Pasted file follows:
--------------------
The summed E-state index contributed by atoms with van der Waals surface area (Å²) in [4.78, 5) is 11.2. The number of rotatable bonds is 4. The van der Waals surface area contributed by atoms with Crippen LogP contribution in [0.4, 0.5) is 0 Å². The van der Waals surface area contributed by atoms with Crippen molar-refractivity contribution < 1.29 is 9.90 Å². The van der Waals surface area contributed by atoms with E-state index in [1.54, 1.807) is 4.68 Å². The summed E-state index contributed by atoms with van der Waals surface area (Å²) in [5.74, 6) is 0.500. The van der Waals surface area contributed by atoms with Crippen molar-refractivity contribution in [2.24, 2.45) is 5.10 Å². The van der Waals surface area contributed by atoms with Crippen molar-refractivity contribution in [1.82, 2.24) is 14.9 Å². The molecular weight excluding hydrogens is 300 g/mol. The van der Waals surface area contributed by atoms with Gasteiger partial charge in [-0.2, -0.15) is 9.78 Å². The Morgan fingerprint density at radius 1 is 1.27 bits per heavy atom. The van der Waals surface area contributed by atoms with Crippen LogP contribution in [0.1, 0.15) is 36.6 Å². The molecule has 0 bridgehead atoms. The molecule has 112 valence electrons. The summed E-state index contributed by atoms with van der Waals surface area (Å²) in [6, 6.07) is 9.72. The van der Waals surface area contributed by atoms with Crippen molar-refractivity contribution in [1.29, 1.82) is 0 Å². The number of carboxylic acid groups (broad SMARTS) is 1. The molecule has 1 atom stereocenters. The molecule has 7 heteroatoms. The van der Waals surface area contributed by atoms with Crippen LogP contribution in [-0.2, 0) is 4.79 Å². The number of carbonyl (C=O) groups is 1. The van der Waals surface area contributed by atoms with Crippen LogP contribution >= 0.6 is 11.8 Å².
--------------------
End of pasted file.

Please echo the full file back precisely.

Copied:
The summed E-state index contributed by atoms with van der Waals surface area (Å²) in [4.78, 5) is 11.2. The number of rotatable bonds is 4. The van der Waals surface area contributed by atoms with Crippen LogP contribution in [0.4, 0.5) is 0 Å². The van der Waals surface area contributed by atoms with Crippen molar-refractivity contribution < 1.29 is 9.90 Å². The van der Waals surface area contributed by atoms with E-state index in [1.54, 1.807) is 4.68 Å². The summed E-state index contributed by atoms with van der Waals surface area (Å²) in [5.74, 6) is 0.500. The van der Waals surface area contributed by atoms with Crippen molar-refractivity contribution in [2.24, 2.45) is 5.10 Å². The van der Waals surface area contributed by atoms with Crippen molar-refractivity contribution in [1.82, 2.24) is 14.9 Å². The molecular weight excluding hydrogens is 300 g/mol. The van der Waals surface area contributed by atoms with Gasteiger partial charge in [-0.2, -0.15) is 9.78 Å². The Morgan fingerprint density at radius 1 is 1.27 bits per heavy atom. The van der Waals surface area contributed by atoms with Crippen LogP contribution in [0.1, 0.15) is 36.6 Å². The molecule has 0 bridgehead atoms. The molecule has 112 valence electrons. The summed E-state index contributed by atoms with van der Waals surface area (Å²) in [6, 6.07) is 9.72. The van der Waals surface area contributed by atoms with Crippen molar-refractivity contribution in [1.29, 1.82) is 0 Å². The number of carboxylic acid groups (broad SMARTS) is 1. The molecule has 1 atom stereocenters. The molecule has 7 heteroatoms. The van der Waals surface area contributed by atoms with Crippen LogP contribution in [-0.2, 0) is 4.79 Å². The number of carbonyl (C=O) groups is 1. The van der Waals surface area contributed by atoms with Crippen LogP contribution >= 0.6 is 11.8 Å².